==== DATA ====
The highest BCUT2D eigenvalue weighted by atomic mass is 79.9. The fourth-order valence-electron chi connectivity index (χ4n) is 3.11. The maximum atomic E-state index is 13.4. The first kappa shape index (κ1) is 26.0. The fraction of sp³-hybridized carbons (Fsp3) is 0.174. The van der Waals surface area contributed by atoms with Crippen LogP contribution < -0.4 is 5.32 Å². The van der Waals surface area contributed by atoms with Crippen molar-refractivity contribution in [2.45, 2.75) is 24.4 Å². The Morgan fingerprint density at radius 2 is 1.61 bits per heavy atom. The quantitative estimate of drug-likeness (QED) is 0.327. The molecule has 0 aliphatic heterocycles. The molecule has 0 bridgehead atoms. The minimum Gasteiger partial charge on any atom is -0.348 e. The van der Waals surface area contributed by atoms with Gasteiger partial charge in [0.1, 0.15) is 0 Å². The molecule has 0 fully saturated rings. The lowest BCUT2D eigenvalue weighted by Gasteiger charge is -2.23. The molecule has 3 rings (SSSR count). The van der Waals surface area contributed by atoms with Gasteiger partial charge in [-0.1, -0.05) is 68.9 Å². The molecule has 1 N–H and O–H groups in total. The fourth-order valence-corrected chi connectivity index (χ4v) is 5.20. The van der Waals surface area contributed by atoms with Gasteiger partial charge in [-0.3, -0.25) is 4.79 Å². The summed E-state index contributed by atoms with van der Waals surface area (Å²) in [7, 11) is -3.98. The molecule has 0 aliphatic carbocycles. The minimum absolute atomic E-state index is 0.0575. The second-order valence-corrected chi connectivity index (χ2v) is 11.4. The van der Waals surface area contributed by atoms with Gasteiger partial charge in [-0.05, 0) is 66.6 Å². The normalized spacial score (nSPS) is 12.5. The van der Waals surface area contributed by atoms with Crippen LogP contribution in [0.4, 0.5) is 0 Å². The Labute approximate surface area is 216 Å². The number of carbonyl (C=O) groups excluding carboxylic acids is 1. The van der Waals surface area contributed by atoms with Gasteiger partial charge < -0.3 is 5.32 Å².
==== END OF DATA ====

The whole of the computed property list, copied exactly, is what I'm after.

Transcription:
The highest BCUT2D eigenvalue weighted by atomic mass is 79.9. The fourth-order valence-electron chi connectivity index (χ4n) is 3.11. The maximum atomic E-state index is 13.4. The first kappa shape index (κ1) is 26.0. The fraction of sp³-hybridized carbons (Fsp3) is 0.174. The van der Waals surface area contributed by atoms with Crippen LogP contribution < -0.4 is 5.32 Å². The van der Waals surface area contributed by atoms with Crippen molar-refractivity contribution in [2.45, 2.75) is 24.4 Å². The Morgan fingerprint density at radius 2 is 1.61 bits per heavy atom. The quantitative estimate of drug-likeness (QED) is 0.327. The molecule has 0 aliphatic heterocycles. The molecule has 0 bridgehead atoms. The minimum Gasteiger partial charge on any atom is -0.348 e. The van der Waals surface area contributed by atoms with Gasteiger partial charge in [0.1, 0.15) is 0 Å². The molecule has 0 fully saturated rings. The lowest BCUT2D eigenvalue weighted by Gasteiger charge is -2.23. The molecule has 3 rings (SSSR count). The van der Waals surface area contributed by atoms with Gasteiger partial charge in [-0.1, -0.05) is 68.9 Å². The molecule has 1 N–H and O–H groups in total. The fourth-order valence-corrected chi connectivity index (χ4v) is 5.20. The van der Waals surface area contributed by atoms with Gasteiger partial charge in [-0.3, -0.25) is 4.79 Å². The summed E-state index contributed by atoms with van der Waals surface area (Å²) in [7, 11) is -3.98. The molecule has 0 aliphatic carbocycles. The minimum absolute atomic E-state index is 0.0575. The second-order valence-corrected chi connectivity index (χ2v) is 11.4. The van der Waals surface area contributed by atoms with Gasteiger partial charge in [-0.05, 0) is 66.6 Å². The normalized spacial score (nSPS) is 12.5. The van der Waals surface area contributed by atoms with Crippen LogP contribution in [0.4, 0.5) is 0 Å². The Labute approximate surface area is 216 Å². The number of carbonyl (C=O) groups excluding carboxylic acids is 1. The van der Waals surface area contributed by atoms with Gasteiger partial charge < -0.3 is 5.32 Å².